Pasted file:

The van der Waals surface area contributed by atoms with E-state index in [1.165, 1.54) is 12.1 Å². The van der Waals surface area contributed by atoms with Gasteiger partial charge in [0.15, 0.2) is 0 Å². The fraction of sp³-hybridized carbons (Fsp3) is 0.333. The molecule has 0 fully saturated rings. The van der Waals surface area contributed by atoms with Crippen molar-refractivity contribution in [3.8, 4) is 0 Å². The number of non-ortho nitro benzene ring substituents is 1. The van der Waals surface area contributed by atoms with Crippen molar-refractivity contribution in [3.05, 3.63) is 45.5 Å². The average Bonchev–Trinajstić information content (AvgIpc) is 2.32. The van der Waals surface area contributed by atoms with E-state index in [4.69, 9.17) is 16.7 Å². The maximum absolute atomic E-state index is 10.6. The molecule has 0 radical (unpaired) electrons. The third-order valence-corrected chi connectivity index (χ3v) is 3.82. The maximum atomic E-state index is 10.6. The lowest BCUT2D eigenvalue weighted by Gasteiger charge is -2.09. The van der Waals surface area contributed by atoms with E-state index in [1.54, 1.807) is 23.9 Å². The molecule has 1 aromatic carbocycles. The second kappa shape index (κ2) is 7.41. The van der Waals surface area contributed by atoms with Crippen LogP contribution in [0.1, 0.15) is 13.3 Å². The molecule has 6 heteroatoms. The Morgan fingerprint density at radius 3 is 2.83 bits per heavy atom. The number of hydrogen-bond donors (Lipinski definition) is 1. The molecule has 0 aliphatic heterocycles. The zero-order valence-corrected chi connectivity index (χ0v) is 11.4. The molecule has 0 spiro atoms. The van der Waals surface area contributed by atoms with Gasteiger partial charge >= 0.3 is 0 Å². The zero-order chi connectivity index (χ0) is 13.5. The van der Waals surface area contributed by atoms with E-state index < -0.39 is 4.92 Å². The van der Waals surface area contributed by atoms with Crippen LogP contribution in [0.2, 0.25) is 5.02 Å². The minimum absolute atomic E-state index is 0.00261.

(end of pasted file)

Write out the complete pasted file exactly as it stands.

The van der Waals surface area contributed by atoms with E-state index in [1.165, 1.54) is 12.1 Å². The van der Waals surface area contributed by atoms with Gasteiger partial charge in [0.15, 0.2) is 0 Å². The fraction of sp³-hybridized carbons (Fsp3) is 0.333. The molecule has 0 fully saturated rings. The van der Waals surface area contributed by atoms with Crippen molar-refractivity contribution in [3.8, 4) is 0 Å². The number of non-ortho nitro benzene ring substituents is 1. The van der Waals surface area contributed by atoms with Crippen molar-refractivity contribution in [3.05, 3.63) is 45.5 Å². The average Bonchev–Trinajstić information content (AvgIpc) is 2.32. The van der Waals surface area contributed by atoms with E-state index in [4.69, 9.17) is 16.7 Å². The maximum absolute atomic E-state index is 10.6. The molecule has 0 radical (unpaired) electrons. The third-order valence-corrected chi connectivity index (χ3v) is 3.82. The maximum atomic E-state index is 10.6. The lowest BCUT2D eigenvalue weighted by Gasteiger charge is -2.09. The van der Waals surface area contributed by atoms with E-state index in [1.54, 1.807) is 23.9 Å². The molecule has 1 aromatic carbocycles. The second kappa shape index (κ2) is 7.41. The van der Waals surface area contributed by atoms with Crippen LogP contribution in [0.1, 0.15) is 13.3 Å². The molecule has 6 heteroatoms. The Morgan fingerprint density at radius 3 is 2.83 bits per heavy atom. The number of hydrogen-bond donors (Lipinski definition) is 1. The molecule has 0 aliphatic heterocycles. The zero-order valence-corrected chi connectivity index (χ0v) is 11.4. The molecule has 0 spiro atoms. The van der Waals surface area contributed by atoms with Gasteiger partial charge >= 0.3 is 0 Å². The zero-order chi connectivity index (χ0) is 13.5. The van der Waals surface area contributed by atoms with E-state index < -0.39 is 4.92 Å². The van der Waals surface area contributed by atoms with Crippen LogP contribution in [0.2, 0.25) is 5.02 Å². The minimum absolute atomic E-state index is 0.00261.